The 0-3 Cardinals are one of only four winless teams remaining in the NFL, and they currently rank last in the league in both scoring offense and scoring defense.
There are only three winless teams remaining in the NFL.
The Arizona Cardinals are one of them.
Steve Wilks’ team has certainly earned that dubious distinction, currently ranking dead last in the NFL in both scoring offense and scoring defense. Of course, the Cardinals will attempt to reverse that trend against the Seahawks on Sunday.
Here are five things to know about the NFC West’s basement-dwellers.
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A rookie quarterback will make his first career start on Sunday.
In three starts (and three losses) this season, oft-injured veteran quarterback Sam Bradford threw for just 122.3 yards per game with two touchdowns and four interceptions. He was benched in the second half of last weekend’s home loss to the Chicago Bears after committing his third turnover, in favor of highly touted rookie Josh Rosen.
Rosen — the 10th overall pick in the 2018 NFL Draft — promptly threw an interception and had another pick-six called back because of a fortunate defensive penalty.
Head coach Steve Wilks announced on Monday what most others had already assumed: Rosen will make his first career start against the Seahawks. This decision also makes fiscal sense, considering that the Cardinals could save more than $4 million in unpaid per-game bonuses by benching Bradford, according to ESPN’s Adam Schefter.
Ready or not, Rosen will grab the reins of the Cardinals’ meager offensive machine on Sunday.
Meanwhile, the Seahawks’ secondary must be licking their collective lips.
This hasn’t been the same David Johnson.
In the first three games of the 2018 season, Cardinals fans haven’t seen the guy who rushed for 1,239 yards and scored 20 touchdowns, averaging 4.2 yards per carry, in 2016. That guy went down in the 2017 season opener and missed the following 15 games with a broken wrist.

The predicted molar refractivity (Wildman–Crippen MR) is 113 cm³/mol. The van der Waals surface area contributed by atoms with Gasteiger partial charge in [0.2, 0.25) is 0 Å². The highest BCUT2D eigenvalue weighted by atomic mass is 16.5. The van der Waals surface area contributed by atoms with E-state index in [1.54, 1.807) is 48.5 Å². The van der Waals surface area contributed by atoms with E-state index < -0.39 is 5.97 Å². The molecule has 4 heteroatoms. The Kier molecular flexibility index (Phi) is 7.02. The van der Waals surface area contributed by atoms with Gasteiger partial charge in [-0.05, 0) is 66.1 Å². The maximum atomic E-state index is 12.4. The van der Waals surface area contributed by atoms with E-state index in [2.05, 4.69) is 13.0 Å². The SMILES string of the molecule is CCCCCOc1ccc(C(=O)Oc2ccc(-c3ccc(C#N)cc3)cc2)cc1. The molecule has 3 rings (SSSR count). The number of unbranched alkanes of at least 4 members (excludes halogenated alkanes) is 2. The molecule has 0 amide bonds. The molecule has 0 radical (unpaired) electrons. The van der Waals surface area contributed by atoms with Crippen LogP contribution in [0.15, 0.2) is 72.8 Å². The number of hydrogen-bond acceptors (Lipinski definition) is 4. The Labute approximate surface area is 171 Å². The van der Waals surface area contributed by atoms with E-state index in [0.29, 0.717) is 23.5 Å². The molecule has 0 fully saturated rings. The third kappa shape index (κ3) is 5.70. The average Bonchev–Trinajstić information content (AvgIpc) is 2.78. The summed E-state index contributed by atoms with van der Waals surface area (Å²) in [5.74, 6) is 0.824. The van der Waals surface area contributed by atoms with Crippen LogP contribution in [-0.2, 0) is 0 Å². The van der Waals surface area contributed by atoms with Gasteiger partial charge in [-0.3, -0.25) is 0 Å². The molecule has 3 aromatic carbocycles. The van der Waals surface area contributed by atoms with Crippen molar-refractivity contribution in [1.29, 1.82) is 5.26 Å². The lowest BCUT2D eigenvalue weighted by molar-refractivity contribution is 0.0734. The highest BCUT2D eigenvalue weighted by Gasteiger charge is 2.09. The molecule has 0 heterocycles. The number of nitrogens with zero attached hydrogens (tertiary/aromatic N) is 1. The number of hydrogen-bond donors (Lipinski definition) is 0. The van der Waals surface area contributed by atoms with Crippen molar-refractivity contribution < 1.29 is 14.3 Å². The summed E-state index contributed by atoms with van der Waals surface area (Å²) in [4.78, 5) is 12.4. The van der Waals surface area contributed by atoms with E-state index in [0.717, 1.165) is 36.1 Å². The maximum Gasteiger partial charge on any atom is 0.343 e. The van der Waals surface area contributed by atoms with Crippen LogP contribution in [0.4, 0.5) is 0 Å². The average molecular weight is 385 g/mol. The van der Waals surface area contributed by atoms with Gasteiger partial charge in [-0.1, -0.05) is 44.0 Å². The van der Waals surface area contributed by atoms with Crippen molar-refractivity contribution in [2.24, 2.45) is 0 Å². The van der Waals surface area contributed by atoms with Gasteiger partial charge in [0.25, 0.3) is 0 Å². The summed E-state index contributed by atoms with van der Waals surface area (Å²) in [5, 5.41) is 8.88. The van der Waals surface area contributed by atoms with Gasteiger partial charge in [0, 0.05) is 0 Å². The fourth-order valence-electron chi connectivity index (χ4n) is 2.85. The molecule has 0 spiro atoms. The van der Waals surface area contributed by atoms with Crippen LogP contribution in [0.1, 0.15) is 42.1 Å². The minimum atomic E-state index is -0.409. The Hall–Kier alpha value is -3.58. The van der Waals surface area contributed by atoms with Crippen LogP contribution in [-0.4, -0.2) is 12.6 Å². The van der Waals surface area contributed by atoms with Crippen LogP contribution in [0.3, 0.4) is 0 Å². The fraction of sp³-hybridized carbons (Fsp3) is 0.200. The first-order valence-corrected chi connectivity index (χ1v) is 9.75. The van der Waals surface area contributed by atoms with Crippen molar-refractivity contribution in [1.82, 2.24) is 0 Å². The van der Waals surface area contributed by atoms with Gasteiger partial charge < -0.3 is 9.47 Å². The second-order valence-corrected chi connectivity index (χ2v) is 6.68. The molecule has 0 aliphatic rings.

So far, Johnson — a 6-foot-1, 224-pound back from Northern Iowa — has rushed for 116 yards and scored two touchdowns in his team’s 0-3 start, averaging 3.4 yards per rush. His longest run has been 11 yards.
Still, with a confused quarterback situation and an aging Larry Fitzgerald, the Cardinals’ offense needs Johnson to be the superstar it gave a three-year, $39-million extension to this offseason. He’ll have plenty of opportunities to capitalize against a Seahawks defense that allowed 166 rushing yards and 5.2 yards per carry to Ezekiel Elliott and Co. last week.
The Cardinals still tout one of the NFL’s premier defensive backs.
Remember cornerback Patrick Peterson? The former LSU standout, 28, has made 12 tackles with an interception and a sack in his team’s first three games. In Peterson and Earl Thomas, two of the elite defensive backs in the history of the NFL will line up on opposite sidelines on Sunday (assuming Thomas decides to play). Cardinals safety and Washington alum Budda Baker has 27 tackles, tied for the team lead.
Unfortunately, the Cardinals still rank dead last in scoring defense (24.7 points allowed per game) and 27th in opponent completion percentage (71.1 percent).
So far, at least, two formidable defensive backs hasn’t been enough.
Arizona has been outscored 74-20 in its first three games.
The Cardinals haven’t just lost. They’ve lost in devastating fashion.
They’ve lost twice at home, against Washington and Chicago. They’ve lost in the most lopsided showing of the young season, a 34-0 clubbing by the division-favorite Los Angeles Rams. Most recently, they led the Bears 14-0 in the first quarter before allowing 16 consecutive points.
But are the Cardinals really this bad? Their opponents, after all, tout a combined record of 7-2. Maybe this sea of damning statistics — dead last in the NFL in scoring offense, total offense and scoring defense, for example — is really just an exaggeration.
Or maybe the worst is still to come.
Steve Wilks was the head coach at Savannah State for one season.
This was in 1999, and the Tigers finished with a 5-6 record.
That’s notable because the Cardinals’ first-year head coach has never served as a head coach at any level, outside of that season.
Instead, Wilks made his name primarily as a defensive backs coach. He oversaw the secondary with 10 different programs from 2000 to 2016. Most recently, he served as the assistant head coach and defensive coordinator for the Carolina Panthers last season.
But, in the wake of an 0-3 start, is Wilks the right guy to pick up the pieces in Arizona?
Time will tell, but the Cardinals better start winning.